Whichever option you decide to go with (commercial defogging product, baby shampoo, spit, potato), we need to remind you that you must be very careful during the application process. Do NOT use your fingers!
You’ll want to apply the defogging solution on the inside of the lens before you enter the water, and then give it a little rinse with water. Get as much water out as you can before putting the mask on your face.
Wear the mask with a dry face
For best results, we highly recommend you dry your face with a towel and even dry the mask skirt before putting on the mask. This will ensure that the mask has the tightest seal on your face.
Now, this doesn’t necessarily do much to prevent the mask from fogging up, but if water is leaking in, then all of your prep work will be for naught. You also don’t want to take the mask off your face if you don’t need to, so secure it as tightly as possible.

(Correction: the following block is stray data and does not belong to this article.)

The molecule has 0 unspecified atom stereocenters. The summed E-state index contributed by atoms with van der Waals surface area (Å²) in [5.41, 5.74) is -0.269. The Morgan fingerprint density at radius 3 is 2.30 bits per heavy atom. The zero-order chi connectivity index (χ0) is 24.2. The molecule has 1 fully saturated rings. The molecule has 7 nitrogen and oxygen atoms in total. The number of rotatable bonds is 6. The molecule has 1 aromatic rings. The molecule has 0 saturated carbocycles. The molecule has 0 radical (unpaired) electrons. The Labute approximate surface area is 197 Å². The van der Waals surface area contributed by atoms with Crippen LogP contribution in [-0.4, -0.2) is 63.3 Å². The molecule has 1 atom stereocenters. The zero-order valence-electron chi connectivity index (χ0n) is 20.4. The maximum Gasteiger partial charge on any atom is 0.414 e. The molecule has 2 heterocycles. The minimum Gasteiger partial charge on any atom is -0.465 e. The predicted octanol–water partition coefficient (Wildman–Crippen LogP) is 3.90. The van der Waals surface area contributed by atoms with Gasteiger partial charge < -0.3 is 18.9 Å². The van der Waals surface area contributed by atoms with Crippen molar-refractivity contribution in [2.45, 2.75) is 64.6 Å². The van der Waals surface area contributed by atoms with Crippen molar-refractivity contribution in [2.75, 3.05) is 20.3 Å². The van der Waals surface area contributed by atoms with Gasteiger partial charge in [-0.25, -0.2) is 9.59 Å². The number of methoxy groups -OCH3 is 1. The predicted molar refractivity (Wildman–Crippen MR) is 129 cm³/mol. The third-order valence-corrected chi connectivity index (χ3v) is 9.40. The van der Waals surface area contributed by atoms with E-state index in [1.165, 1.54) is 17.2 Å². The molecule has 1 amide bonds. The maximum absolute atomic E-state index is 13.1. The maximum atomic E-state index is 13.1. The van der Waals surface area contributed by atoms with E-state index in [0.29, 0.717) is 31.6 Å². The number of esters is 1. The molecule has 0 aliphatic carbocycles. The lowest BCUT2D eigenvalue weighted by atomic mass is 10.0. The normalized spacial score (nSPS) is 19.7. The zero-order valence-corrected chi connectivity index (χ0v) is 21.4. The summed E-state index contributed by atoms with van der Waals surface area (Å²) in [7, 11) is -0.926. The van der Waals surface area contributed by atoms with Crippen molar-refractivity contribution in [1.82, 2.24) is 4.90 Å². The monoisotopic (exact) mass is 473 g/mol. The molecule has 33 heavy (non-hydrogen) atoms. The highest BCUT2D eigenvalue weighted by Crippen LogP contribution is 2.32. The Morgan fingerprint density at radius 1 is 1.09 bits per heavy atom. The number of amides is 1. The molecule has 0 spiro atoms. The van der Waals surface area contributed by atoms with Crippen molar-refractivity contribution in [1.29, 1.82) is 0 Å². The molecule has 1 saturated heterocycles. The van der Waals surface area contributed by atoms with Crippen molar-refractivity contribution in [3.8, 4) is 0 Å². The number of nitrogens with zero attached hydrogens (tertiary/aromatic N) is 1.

Thoroughly clean your mask after each use
After each snorkeling session, make sure you thoroughly rinse your snorkeling gear, the mask and snorkel especially. Fill a bucket with lukewarm or cool, fresh water. Put your snorkeling equipment in the bucket and rinse it thoroughly. Once rinsed, dry it with a towel before storing it in your bag.
Once in a while, you should do a more thorough cleaning using a mild soap (hand soap or dish soap will suffice) to ensure any dirt or oil does not accumulate on the lens. Or you can just use soapy water every time if you’re a stickler for cleanliness.
Just as important as cleaning your mask, you must make sure the mask has been fully dried before storing it. Use a towel to wipe the mask dry, making sure not to get any smudges on the lens. Then, leave it in a ventilated area away from direct sunlight to air dry.